Government, like weather, beyond our control

Two forces affect the lives of many people and are beyond their control.

The weather and the government.

Businesses accept the inevitability of their influence and try to work around the effects of government action as much as they adjust to changes in the weather.

Last month’s unemployment figures show the effect of weather on business. New job creation and construction jobs were well below expectations and many people stopped looking for work, influenced by storms and bitter winter chills.

Those weather-induced impacts may cause the Federal Reserve to maintain its easy lending policies and could encourage the continuation of unemployment payments.

They could also prompt business to step up their online sales, making shopping easier in almost any weather but not creating many new jobs.

Business must adjust to the weather, because it cannot change or influence it.

“Everybody talks about the weather, but nobody does anything about it” goes the old saying.

The more worrisome problem is the “us and them” attitude of government, which leaves both business and other people feeling as helpless and leaving them frustrated and unhappy.

Big business is often able to influence government, but most businesses must simply find a way to live with rules, paperwork and policies that seem to them burdensome, costly and pointless.

Government often treats citizens with the same indifference as the weather instead of recognizing that its purpose is to serve the people.

Items in the news recently illustrate the point.

Political staffers of New Jersey Gov. Chris Christie engineered a four-day traffic jam in that state’s Fort Lee on approaches to the George Washington Bridge as a way of punishing the city’s Democratic mayor for not supporting Republican Christie’s re-election.

The tie-ups were incredible, slowing ambulances, making school children miss their classes and causing many to be late to work.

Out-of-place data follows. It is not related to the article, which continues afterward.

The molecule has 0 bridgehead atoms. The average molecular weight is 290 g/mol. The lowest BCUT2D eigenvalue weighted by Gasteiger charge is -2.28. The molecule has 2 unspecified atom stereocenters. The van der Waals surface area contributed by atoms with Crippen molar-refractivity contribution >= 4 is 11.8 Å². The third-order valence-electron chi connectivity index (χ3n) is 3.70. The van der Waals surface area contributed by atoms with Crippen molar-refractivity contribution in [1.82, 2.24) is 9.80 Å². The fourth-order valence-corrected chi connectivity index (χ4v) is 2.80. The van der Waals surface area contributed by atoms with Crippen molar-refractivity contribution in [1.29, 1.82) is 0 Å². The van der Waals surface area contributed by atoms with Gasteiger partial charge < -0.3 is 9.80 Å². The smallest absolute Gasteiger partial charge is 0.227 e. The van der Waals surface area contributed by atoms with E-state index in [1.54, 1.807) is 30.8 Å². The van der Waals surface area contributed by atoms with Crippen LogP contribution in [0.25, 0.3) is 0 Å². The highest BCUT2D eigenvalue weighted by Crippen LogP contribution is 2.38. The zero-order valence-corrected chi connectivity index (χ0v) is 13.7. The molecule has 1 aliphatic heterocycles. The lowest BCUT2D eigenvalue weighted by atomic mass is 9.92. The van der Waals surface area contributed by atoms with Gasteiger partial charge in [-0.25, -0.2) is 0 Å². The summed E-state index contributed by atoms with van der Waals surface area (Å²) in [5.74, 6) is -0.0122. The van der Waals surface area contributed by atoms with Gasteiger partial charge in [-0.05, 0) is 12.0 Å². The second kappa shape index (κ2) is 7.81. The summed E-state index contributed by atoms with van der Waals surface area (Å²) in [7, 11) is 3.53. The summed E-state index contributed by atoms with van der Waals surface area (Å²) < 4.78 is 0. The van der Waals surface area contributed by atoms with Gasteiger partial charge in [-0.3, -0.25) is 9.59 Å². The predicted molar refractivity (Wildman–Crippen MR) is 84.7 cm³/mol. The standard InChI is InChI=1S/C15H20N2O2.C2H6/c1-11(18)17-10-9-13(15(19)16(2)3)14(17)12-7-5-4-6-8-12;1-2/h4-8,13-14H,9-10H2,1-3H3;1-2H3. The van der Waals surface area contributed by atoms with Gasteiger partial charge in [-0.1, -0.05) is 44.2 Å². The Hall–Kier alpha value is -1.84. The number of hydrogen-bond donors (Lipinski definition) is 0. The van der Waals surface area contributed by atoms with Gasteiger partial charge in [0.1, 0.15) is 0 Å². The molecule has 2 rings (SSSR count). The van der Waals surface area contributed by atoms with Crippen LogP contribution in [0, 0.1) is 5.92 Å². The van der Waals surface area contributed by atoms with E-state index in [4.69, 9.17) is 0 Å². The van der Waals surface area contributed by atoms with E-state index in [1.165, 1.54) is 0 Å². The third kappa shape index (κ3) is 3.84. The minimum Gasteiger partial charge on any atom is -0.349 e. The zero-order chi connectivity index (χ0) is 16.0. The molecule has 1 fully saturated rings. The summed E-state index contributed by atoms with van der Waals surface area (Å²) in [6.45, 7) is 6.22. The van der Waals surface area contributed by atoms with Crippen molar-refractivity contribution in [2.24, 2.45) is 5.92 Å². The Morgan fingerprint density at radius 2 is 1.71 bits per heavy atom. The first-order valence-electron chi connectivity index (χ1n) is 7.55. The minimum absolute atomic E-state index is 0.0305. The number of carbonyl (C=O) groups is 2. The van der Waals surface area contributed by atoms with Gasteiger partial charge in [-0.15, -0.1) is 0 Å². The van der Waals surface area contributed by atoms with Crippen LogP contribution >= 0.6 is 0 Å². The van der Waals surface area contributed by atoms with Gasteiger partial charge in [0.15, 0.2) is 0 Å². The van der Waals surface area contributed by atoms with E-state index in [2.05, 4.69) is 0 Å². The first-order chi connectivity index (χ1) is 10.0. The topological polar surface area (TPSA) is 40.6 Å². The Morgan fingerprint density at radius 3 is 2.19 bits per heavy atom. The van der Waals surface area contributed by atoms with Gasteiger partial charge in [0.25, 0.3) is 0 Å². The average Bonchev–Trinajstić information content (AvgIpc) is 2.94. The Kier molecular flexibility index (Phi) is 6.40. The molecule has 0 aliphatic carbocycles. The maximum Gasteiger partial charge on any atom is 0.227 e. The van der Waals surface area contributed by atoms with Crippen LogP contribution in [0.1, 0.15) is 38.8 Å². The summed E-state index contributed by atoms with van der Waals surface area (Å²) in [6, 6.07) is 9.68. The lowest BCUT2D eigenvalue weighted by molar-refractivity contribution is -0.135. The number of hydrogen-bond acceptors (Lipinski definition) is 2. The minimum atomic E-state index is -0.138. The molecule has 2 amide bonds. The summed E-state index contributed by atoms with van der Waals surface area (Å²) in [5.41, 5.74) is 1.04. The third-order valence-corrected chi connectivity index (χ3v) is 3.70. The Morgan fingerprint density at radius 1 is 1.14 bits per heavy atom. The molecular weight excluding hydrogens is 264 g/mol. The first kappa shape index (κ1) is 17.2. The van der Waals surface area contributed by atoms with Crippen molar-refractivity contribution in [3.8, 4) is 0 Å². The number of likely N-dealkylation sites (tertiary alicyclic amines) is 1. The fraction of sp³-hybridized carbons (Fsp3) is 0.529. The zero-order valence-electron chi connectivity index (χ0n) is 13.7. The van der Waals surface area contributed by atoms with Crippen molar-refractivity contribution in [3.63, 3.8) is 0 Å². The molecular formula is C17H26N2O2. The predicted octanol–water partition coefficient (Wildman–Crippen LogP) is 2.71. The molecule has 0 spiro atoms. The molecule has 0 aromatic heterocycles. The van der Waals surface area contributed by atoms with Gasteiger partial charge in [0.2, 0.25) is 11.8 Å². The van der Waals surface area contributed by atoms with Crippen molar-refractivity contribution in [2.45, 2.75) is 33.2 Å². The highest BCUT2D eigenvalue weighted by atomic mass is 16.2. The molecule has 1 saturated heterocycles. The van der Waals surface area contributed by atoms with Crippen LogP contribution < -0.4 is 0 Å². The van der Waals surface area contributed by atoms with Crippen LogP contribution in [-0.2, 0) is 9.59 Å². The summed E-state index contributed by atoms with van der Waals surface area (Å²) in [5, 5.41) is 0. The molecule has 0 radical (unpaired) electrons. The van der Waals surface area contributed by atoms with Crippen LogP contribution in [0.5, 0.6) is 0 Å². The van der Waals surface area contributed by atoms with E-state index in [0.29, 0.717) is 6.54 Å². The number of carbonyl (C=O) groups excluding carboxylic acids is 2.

The staff showed no concern for the people affected. Perhaps they expected those caught in the jam would figure out the reason why and beg the mayor to support Christie. It didn’t happen.

In this case, politics took precedence over public service. And the instrument used by the governor’s staff was government, supposedly “of the people, for the people and by the people.”

The press, which can be a powerful force it is own right, smelled something wrong and finally got out the story that the blockage was caused by politics and not a phony “traffic study.”

Christie’s staff was forced to release the emails showing that they had conjured up the traffic crisis. But their action only partially solved the problem.

If you look at the emails, you would see that large parts are blacked out, “redacted” as the lawyers call it. Why? No reason is given, but it seems clear the reason is to protect some of those involved.

Not only is the public mistreated, but it cannot gain access to documents written and sent on the government email system for which it paid.

Before people write off New Jersey as a special case, it’s worth remembering that the arms-length treatment of citizens by government happens elsewhere.

In Maine, Gov. Paul LePage refused to release a report on Medicaid expansion, which had been requested under state law by the press and was part of a study costing taxpayers $925,000.

Though loophole-ridden, Maine’s Freedom of Access Law requires such a document to be made public on request. LePage told Attorney General Janet Mills to “sue me” if she wanted to get the document to the public.

It looked like the politics of the situation in which the GOP governor opposes efforts to expand Medicaid coverage and the Legislature, controlled by Democrats, favors it had become more important than the interests of the people.

LePage then changed his mind and released the document, possibly as a result of getting his own legal advice. The political cost of keeping the document secret may have been higher than the repercussions from releasing it.

Washington is even worse. It has taken massive leaks of government documents for Americans to learn their phone records are being collected and kept, and the National Security Agency, which does the collecting, has lied to Congress and the courts.

Millions of documents are routinely classified as secret, often more as a way of keeping government actions shielded from public view than because of the legitimate need not to tip off America’s adversaries.

Frustrated and angry citizens form ineffective, misguided and impractical reform movements or they just don’t participate in the political system. Like the weather, government is unaffected.

Everybody talks about the government, but nobody does anything about it.

Gordon L. Weil

About Gordon L. Weil

Gordon L. Weil is a former local, state, national and international organization official. He is an author and newspaper columnist.